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Vast improvement on "Ghost" but still pushing the envelope,
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This review is from: Kildar (Ghost) (Mass Market Paperback)
This is the second book in the series which began with "Ghost". "Kildar" is much less outrageous, and rather better written, than the first book in the series but still goes over the top in several places. As a rough litmus test, if you were strongly against the Iraq war, are very pro-feminist, or even slightly prudish, do your blood pressure a favour and refrain from touching this entire series with a ten foot barge-pole.
At the start of "Kildar", having prevented some dire terrorist atrocities in the first book, former SEAL Mike Harmon has gone travelling in various remote parts of the world to keep out of the way of those people who would like revenge on him. Stopping in a remote valley in Georgia ("the country not the state" as he repeats umpteen times during the book) he decides to buy the local castle as a place to stay. It turns out that the castle and associated farmland comes with some feudal retainers, the Keldara, who accept him as their liege lord or "Kildar" - and if that sounds wierd and anachronistic at the start of the 21st century you ain't read nothing yet.
The full series currently consists of
Choosers of the Slain
Into the Breach
A Deeper Blue
John Ringo normally writes military SF and most of his offerings in that genre are extremely good. This series is about a freelance war on terror. In places, and especially in the first book, Ringo seems to be in grave danger of crossing the line between challenging the reader and going out of your way to see how many people you can offend. That goes even for his existing fans among military SF readers, who are probably neither the most prudish or left/liberal of audiences.
In fact the funniest part of "Kildar" and each subsequent book in the series is not part of the main text - it is the disclaimer at the start of the books which at least demonstrates that Ringo understands and has a sense of humour about the controversy "Ghost" stirred up. That disclaimer is worth quoting in full, it reads as follows:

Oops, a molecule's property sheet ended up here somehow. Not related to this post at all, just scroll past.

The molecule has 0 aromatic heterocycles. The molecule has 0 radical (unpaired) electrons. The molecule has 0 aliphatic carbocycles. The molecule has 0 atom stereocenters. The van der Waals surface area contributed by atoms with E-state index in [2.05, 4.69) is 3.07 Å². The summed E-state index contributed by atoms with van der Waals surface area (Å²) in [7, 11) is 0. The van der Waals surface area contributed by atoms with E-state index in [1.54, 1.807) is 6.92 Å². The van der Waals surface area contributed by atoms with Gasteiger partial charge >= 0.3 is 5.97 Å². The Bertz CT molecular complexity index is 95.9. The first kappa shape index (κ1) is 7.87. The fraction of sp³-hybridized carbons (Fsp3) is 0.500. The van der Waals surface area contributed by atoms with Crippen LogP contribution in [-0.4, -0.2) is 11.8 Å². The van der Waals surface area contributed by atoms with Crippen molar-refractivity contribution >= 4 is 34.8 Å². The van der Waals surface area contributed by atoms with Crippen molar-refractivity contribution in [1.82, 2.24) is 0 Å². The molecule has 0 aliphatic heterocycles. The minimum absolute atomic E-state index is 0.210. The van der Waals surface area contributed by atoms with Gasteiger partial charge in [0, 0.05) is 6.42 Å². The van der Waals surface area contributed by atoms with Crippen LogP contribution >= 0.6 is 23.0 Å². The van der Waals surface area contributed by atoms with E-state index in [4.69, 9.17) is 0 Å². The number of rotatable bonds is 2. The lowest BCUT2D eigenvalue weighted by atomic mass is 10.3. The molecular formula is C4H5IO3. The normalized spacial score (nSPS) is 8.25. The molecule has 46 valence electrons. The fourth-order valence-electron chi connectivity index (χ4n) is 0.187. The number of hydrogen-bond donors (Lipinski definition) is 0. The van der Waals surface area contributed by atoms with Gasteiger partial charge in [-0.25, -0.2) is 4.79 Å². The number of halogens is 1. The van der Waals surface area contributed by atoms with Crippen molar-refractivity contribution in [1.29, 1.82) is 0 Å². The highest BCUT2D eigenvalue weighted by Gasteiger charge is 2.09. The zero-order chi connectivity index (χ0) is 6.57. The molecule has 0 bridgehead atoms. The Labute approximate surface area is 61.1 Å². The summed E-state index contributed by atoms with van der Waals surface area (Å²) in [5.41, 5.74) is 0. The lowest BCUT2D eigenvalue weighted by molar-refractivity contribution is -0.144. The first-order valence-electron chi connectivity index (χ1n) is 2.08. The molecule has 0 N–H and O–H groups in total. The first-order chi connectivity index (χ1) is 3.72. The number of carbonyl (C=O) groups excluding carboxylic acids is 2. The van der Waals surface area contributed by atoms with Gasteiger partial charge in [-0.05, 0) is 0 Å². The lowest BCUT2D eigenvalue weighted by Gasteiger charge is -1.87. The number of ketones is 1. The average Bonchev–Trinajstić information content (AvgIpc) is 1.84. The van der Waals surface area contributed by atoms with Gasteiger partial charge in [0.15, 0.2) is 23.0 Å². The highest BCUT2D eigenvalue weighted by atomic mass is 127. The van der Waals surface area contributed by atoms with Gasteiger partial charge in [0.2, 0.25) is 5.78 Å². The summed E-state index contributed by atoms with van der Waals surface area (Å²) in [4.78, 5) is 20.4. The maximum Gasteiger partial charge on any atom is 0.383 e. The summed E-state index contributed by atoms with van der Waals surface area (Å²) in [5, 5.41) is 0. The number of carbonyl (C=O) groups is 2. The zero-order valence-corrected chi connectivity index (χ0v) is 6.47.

"This is a work of fiction. All the characters and events portrayed in this book are fictional, and any resemblance to real people or incidents is purely coincidental. This book and series has no connection to reality. Any attempt by the reader to replicate any scene in this series is to be taken at the reader's own risk. For that matter, most of the actions of the main character are illegal under US and international law as well as most of the stricter religions in the world.
"There is no Valley of the Keldara. Heck, there is no Kildar. And the idea of some Scots and Vikings getting together to raid the Byzantine Empire is beyond ludicrous.
"The islands described in a previous book do not exist. Entire regions described in these books do not exist. Any attempt to learn anything from these books is disrecommended by the author, the publisher and the author's mother who wishes to state that he was a very nice boy and she doesn't know what went wrong."
Incidentally, that line about "any resemblance to real people or incidents is purely coincidental" is a classic example of a blatantly false statement which escapes being a lie only because both author and reader know that it's a legal fiction which he has to write and makes no attempt to fool anyone. Osama Bin Laden and Vladimir Putin appear in these books under their real names, certain other characters will instantly be recognised by any politically aware reader as corresponding to real world US politicians.
All five books in the series contain a great deal of violence, strongly expressed and very right-wing political views, and a lot of references to sex, always utterly politically incorrect and sometimes fairly explicit. My copies of these books are stored where my children can't get at them and will be until they are adults.
Provided you are not offended by the sex, violence and non-PC attitudes, these books can be quite exciting and entertaining in places. But I would advise feminists, left-wingers, and anyone even slightly prudish to save your money for something else.